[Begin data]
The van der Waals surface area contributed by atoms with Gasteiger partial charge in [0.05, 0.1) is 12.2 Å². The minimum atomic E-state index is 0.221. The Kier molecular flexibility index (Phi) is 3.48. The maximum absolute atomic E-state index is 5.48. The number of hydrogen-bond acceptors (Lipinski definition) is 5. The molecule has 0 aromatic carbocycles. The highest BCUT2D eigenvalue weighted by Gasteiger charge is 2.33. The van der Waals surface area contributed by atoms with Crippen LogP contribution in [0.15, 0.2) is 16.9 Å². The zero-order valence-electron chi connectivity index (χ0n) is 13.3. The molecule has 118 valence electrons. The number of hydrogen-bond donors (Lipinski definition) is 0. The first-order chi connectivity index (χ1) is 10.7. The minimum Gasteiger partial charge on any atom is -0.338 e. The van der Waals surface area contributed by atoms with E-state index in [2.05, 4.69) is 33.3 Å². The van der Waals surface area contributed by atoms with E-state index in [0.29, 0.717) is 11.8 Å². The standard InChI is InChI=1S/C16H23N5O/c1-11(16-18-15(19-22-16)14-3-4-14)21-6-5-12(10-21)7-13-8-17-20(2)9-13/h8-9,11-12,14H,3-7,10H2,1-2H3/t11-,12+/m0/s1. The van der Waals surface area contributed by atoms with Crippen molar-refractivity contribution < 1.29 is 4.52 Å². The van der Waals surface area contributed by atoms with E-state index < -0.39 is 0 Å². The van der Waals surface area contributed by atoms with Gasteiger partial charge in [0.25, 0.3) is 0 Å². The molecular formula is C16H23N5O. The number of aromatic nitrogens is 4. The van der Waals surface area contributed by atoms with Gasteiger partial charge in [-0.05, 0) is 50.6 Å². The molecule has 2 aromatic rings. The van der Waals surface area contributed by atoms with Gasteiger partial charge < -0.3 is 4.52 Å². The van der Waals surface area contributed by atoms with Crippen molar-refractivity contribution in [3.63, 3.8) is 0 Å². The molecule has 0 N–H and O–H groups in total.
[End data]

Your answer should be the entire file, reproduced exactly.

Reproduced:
The van der Waals surface area contributed by atoms with Gasteiger partial charge in [0.05, 0.1) is 12.2 Å². The minimum atomic E-state index is 0.221. The Kier molecular flexibility index (Phi) is 3.48. The maximum absolute atomic E-state index is 5.48. The number of hydrogen-bond acceptors (Lipinski definition) is 5. The molecule has 0 aromatic carbocycles. The highest BCUT2D eigenvalue weighted by Gasteiger charge is 2.33. The van der Waals surface area contributed by atoms with Crippen LogP contribution in [0.15, 0.2) is 16.9 Å². The zero-order valence-electron chi connectivity index (χ0n) is 13.3. The molecule has 118 valence electrons. The number of hydrogen-bond donors (Lipinski definition) is 0. The first-order chi connectivity index (χ1) is 10.7. The minimum Gasteiger partial charge on any atom is -0.338 e. The van der Waals surface area contributed by atoms with E-state index in [2.05, 4.69) is 33.3 Å². The van der Waals surface area contributed by atoms with E-state index in [0.29, 0.717) is 11.8 Å². The standard InChI is InChI=1S/C16H23N5O/c1-11(16-18-15(19-22-16)14-3-4-14)21-6-5-12(10-21)7-13-8-17-20(2)9-13/h8-9,11-12,14H,3-7,10H2,1-2H3/t11-,12+/m0/s1. The van der Waals surface area contributed by atoms with Crippen molar-refractivity contribution < 1.29 is 4.52 Å². The van der Waals surface area contributed by atoms with E-state index < -0.39 is 0 Å². The van der Waals surface area contributed by atoms with Gasteiger partial charge in [0.25, 0.3) is 0 Å². The molecular formula is C16H23N5O. The number of aromatic nitrogens is 4. The van der Waals surface area contributed by atoms with Gasteiger partial charge in [-0.05, 0) is 50.6 Å². The molecule has 2 aromatic rings. The van der Waals surface area contributed by atoms with Gasteiger partial charge < -0.3 is 4.52 Å². The van der Waals surface area contributed by atoms with Crippen molar-refractivity contribution in [3.63, 3.8) is 0 Å². The molecule has 0 N–H and O–H groups in total.